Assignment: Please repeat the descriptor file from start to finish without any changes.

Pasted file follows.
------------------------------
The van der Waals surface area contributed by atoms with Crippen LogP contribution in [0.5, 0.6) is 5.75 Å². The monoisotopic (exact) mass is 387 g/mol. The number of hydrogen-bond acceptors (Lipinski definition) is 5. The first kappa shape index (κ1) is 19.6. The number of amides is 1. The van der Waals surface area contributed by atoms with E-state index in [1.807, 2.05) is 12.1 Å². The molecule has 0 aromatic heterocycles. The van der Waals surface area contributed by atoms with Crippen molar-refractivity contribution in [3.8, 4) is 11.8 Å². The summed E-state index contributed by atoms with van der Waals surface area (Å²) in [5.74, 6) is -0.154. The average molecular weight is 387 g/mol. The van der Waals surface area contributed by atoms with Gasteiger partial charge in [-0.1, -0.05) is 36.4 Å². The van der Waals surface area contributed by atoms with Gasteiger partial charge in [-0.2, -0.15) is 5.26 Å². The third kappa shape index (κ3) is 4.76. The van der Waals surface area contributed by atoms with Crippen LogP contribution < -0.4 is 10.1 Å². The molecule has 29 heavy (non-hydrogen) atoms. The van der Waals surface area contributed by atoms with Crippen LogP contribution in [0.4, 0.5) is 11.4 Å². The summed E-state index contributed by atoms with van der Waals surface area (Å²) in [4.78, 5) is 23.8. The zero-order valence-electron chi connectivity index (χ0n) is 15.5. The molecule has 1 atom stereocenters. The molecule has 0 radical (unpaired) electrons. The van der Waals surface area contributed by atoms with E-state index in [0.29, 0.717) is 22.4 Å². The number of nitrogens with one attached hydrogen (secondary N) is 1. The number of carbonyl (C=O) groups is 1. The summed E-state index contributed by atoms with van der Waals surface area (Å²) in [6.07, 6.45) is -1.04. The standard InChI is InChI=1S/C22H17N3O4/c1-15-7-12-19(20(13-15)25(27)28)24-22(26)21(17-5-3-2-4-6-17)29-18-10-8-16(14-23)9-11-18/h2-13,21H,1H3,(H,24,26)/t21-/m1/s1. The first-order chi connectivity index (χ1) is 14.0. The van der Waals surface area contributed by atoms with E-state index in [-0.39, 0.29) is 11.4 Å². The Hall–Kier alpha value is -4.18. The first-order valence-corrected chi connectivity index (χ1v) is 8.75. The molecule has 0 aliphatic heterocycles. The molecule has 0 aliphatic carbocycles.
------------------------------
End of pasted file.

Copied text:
The van der Waals surface area contributed by atoms with Crippen LogP contribution in [0.5, 0.6) is 5.75 Å². The monoisotopic (exact) mass is 387 g/mol. The number of hydrogen-bond acceptors (Lipinski definition) is 5. The first kappa shape index (κ1) is 19.6. The number of amides is 1. The van der Waals surface area contributed by atoms with E-state index in [1.807, 2.05) is 12.1 Å². The molecule has 0 aromatic heterocycles. The van der Waals surface area contributed by atoms with Crippen molar-refractivity contribution in [3.8, 4) is 11.8 Å². The summed E-state index contributed by atoms with van der Waals surface area (Å²) in [5.74, 6) is -0.154. The average molecular weight is 387 g/mol. The van der Waals surface area contributed by atoms with Gasteiger partial charge in [-0.1, -0.05) is 36.4 Å². The van der Waals surface area contributed by atoms with Gasteiger partial charge in [-0.2, -0.15) is 5.26 Å². The third kappa shape index (κ3) is 4.76. The van der Waals surface area contributed by atoms with Crippen LogP contribution < -0.4 is 10.1 Å². The molecule has 29 heavy (non-hydrogen) atoms. The van der Waals surface area contributed by atoms with Crippen LogP contribution in [0.4, 0.5) is 11.4 Å². The summed E-state index contributed by atoms with van der Waals surface area (Å²) in [4.78, 5) is 23.8. The zero-order valence-electron chi connectivity index (χ0n) is 15.5. The molecule has 1 atom stereocenters. The molecule has 0 radical (unpaired) electrons. The van der Waals surface area contributed by atoms with E-state index in [0.29, 0.717) is 22.4 Å². The number of nitrogens with one attached hydrogen (secondary N) is 1. The number of carbonyl (C=O) groups is 1. The summed E-state index contributed by atoms with van der Waals surface area (Å²) in [6.07, 6.45) is -1.04. The standard InChI is InChI=1S/C22H17N3O4/c1-15-7-12-19(20(13-15)25(27)28)24-22(26)21(17-5-3-2-4-6-17)29-18-10-8-16(14-23)9-11-18/h2-13,21H,1H3,(H,24,26)/t21-/m1/s1. The first-order chi connectivity index (χ1) is 14.0. The van der Waals surface area contributed by atoms with E-state index in [-0.39, 0.29) is 11.4 Å². The Hall–Kier alpha value is -4.18. The first-order valence-corrected chi connectivity index (χ1v) is 8.75. The molecule has 0 aliphatic heterocycles. The molecule has 0 aliphatic carbocycles.